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Finally in Phortse and the Khumbu Health Care System

22 Mar

I’m finally writing from Phortse. It has taken almost a week to get to this remote village in the midst of the Khumbu valley at the start of the Gokyo trek. Surprisingly, the 3G internet connectivity here is faster than that in KTM. I can’t say the same thing however for the normal mobile phone connectivity which gets disconnected every few minutes. Phortse is an isolated village at an elevation of 3810m atop a spur projected into the Khumbu valley. The locals live on terrace farming of potatoes and buckwheat – all that grows on this barren sandy earth of the Himalayan highlands. I’m living in the company of Danaru Sherpa, a 53 year old, who’s a 9 time Everest summiteer. I met him during last year’s Cho Oyu expedition when I climbed with IMG. Similar to how no one recognizes Clark Kent with his thick black spectacles, its funny how these Sherpa superheroes engage Everest during spring and become potato farmers in winter. No one would even take a second look at these tiny men as they plough their land planting potatoes as the hordes of trekkers wisp past the village. The humility and strength of these great men is far beyond one can perceive.

Danuru Sherpa, 9 times Everest sumitteer and father of 3 holding up a plaque presented by Sir Edmund Hillary

Climbing Everest is just a job for these Sherpas. No guts nor glory involved. Its something that has to be done, so that they can feed their families and send their children to school. When you ask them why they suffer and risk their lives to climb, their simple reply is “I climb so that my children do not have to climb”. When one does the Everest Base Camp trek in the Khumbu valley, they will need to stay in teahouses from day to day. There, they will notice, hung proudly on the walls, will be the photos and certificates of the children of the owners of the respective teahouses. The fathers climb, the mothers look after the teahouse and their family land and with whatever that is earned, the children are sent to the best schools all around the world. They risk their lives to provide the best for their children. Photos from Australia, US, UK and the degrees with which the Sherpa children graduated from, line the walls. The Sherpa are simple minded family oriented friendly people. I respect them for coming from no where, working hard and self educating themselves with the necessary skills for entertaining tourists/trekkers/climbers and making a living out of it. Most importantly, I respect them for recognizing the value of education and wanting to give the best for their children despite all the hardship. With all that said, its still sad to know that the average Sherpa climbing guide, earns less than the average Nepalese citizen.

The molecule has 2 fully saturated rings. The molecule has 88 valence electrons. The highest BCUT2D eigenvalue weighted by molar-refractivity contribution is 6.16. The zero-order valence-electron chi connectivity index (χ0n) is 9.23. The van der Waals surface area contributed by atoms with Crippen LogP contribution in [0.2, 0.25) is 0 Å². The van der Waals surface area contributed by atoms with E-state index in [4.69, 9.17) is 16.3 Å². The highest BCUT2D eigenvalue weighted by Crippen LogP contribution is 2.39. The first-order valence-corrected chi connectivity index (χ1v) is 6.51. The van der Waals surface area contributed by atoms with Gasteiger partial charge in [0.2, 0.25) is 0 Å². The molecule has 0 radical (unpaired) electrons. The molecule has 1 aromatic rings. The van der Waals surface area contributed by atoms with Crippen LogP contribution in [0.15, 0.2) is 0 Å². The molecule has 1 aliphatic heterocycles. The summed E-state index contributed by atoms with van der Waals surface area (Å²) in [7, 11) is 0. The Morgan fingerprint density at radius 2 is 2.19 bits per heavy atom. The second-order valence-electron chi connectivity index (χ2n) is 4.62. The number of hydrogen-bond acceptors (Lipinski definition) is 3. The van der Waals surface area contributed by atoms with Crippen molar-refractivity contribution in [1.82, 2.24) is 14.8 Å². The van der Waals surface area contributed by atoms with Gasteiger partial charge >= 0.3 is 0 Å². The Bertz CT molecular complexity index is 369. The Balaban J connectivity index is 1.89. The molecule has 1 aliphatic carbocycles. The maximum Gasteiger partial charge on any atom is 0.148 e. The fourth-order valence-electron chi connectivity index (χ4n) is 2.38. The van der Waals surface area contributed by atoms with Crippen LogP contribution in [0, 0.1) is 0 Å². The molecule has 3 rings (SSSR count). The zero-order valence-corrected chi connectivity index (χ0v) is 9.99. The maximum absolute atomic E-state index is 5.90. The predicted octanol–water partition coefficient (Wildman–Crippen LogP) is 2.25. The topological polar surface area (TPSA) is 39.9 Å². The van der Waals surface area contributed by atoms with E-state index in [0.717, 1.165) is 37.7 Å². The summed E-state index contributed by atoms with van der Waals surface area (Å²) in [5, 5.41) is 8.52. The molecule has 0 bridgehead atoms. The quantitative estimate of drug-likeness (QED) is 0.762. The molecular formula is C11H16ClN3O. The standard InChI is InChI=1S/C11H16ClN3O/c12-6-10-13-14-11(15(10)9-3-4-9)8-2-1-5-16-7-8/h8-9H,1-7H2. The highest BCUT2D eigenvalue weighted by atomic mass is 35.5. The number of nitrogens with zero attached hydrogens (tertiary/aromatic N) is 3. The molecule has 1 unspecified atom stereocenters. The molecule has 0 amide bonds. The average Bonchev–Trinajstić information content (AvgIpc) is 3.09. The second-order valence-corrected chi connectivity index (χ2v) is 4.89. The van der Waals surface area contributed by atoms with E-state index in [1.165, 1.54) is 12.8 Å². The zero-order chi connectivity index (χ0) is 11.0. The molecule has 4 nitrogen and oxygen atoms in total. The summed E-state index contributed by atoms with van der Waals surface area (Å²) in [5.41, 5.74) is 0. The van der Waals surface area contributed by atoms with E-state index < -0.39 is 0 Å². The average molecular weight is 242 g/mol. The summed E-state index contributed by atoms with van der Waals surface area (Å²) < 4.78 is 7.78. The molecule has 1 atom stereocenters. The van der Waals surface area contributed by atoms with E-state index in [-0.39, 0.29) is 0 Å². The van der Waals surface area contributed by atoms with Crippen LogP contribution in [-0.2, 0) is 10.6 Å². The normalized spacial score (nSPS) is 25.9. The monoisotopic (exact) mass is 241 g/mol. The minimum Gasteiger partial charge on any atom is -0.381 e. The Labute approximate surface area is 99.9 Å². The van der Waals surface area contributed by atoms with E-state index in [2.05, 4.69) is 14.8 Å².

Sherpa children along the trek

My last piece of luggage arrived in Lukla by noon on Friday. I was thrilled with that until I opened my bag. 2 of the Motilium medication bottles had broke and 500ml of the sticky liquid had coated nearly all of the equipment inside. Further more, the broken glass had damaged some of medical equipment and my duffle bag as well. So much for having chosen a waterproof duffle when in fact, it had prevented the liquid from quietly draining out of the bag. I had to spend 2h cleaning the stuff inside. The cardboard boxes holding the rubber gloves and the surgical masks were all soaked and had ripped open. I had to duct tape all of it back together. At the end of the day, it looked totally unpresentable and unacceptable as medical equipment. I had to condemn some of the boxes.

 

As we walked uphill in the terrible terrain to Kunde hospital to meet Dr Kami from Namche, I recollected this amusing incident that happened in Lukla when I landed. I was waiting for my other pieces of luggage to arrive when this tall lanky man dressed in a rather formal attire (for trekking) with a thick British accent deplaned and stood by his luggage waiting for his porter to arrive. His baggage turned out to be a Samsonite suitcase with a handle and rollers for easy transport … in an environment like a hotel lobby that is. Obviously he had never trekked in Nepal before and went onto ask his porter why he was tying the suitcase with ropes (the way the Sherpa porters carry loads with their heads). He pulled up the handle and innocently asked “why not we just roll it along?”. If only the poor chap knew what he had gotten himself into and the terrain that lay ahead of him.